By Anne Midgette
Washington Post Staff Writer
Monday, December 15, 2008
Classical music loves its anniversaries, so Elliott Carter's centennial last week was feted in grand style around the world. What made this celebration different from most such occasions is that the composer was actually around to enjoy it.
In the last two years, Carter has premiered 16 new works. Many of them were the smaller-scale chamber works that have represented the lion's share of his considerable output for the last couple of decades, but one was a short piano concerto for full orchestra, called "Interventions," which had its world premiere in Boston this month and went to Carnegie Hall for the actual birthday, Dec. 11, with the Boston Symphony Orchestra under James Levine, and Daniel Barenboim as the soloist.
Carter was there, and reportedly received from the audience the kind of adulation that has become standard as he lives longer and longer and shows no signs of diminishing powers. It's an odd and enjoyable phenomenon, because Carter's uncompromising music has never been exactly crowd-pleasing. Its hallmark is a complexity too intricate to be apprehended by the ear.
Listening to his first string quartet, you may be aware that the instruments are playing at different tempos, but you are likely to miss the fact that each tempo is subdivided so that it is either a fraction or a multiple of the others. Music that is fearsomely structured on paper, and requires mind-bending focus from the performers, can sound to a casual audience like bursts of neurotic intensity.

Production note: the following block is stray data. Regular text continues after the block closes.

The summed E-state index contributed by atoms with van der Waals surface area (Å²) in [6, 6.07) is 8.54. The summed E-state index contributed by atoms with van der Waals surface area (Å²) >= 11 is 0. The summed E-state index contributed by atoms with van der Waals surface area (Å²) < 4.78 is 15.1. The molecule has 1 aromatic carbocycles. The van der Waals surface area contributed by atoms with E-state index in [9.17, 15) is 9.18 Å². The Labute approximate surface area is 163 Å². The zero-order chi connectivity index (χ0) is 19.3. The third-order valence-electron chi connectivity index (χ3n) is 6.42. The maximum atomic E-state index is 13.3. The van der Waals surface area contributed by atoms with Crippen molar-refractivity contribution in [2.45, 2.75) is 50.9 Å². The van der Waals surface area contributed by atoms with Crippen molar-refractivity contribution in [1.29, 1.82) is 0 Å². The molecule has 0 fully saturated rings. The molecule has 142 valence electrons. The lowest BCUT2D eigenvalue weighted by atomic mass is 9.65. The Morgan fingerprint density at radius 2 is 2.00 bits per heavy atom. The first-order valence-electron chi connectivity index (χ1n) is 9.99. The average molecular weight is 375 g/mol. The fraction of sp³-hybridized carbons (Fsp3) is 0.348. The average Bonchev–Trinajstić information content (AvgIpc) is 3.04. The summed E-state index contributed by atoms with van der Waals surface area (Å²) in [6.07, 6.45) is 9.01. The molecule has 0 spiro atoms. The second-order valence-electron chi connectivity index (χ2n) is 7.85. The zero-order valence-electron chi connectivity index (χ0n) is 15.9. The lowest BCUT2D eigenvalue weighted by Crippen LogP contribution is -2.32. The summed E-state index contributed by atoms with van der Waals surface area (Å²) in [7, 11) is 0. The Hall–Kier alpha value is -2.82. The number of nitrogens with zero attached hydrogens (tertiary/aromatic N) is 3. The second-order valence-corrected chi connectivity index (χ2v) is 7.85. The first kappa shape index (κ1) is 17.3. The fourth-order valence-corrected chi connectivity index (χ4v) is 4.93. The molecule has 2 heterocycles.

Yet Carter is also a simple composer. For all his intricate means, his basic ideas are not always very sophisticated. Many of his pieces grow out of a simple concept that he pursues doggedly to the limits of possibility (his solo piano work "Night Fantasies," for instance, includes all 88 of the 12-note, all-interval chords possible on the piano). He has described his music, atonal and complex, as an image of contemporary urban society (an Adorno-esque notion that dates back to his own youth). The first piano concerto is a portrait of the individual against the masses; the individual wins. This is not exactly rocket science.
"My own music is a picture of society as I hoped it would be, hope it will be," Carter has said. "That is, there are a lot of individuals dealing with each other, sensitive to each other, cooperating and yet not losing their own individuality." The quote appears in Frank Scheffer's 2004 documentary about his life, "A Labyrinth of Time," which has received a good deal of screen time in recent years. The Library of Congress showed it on Tuesday as part of Washington's own Carter tribute, which culminated in concerts at the library (on Thursday and Friday) and the Maison Française (on Wednesday).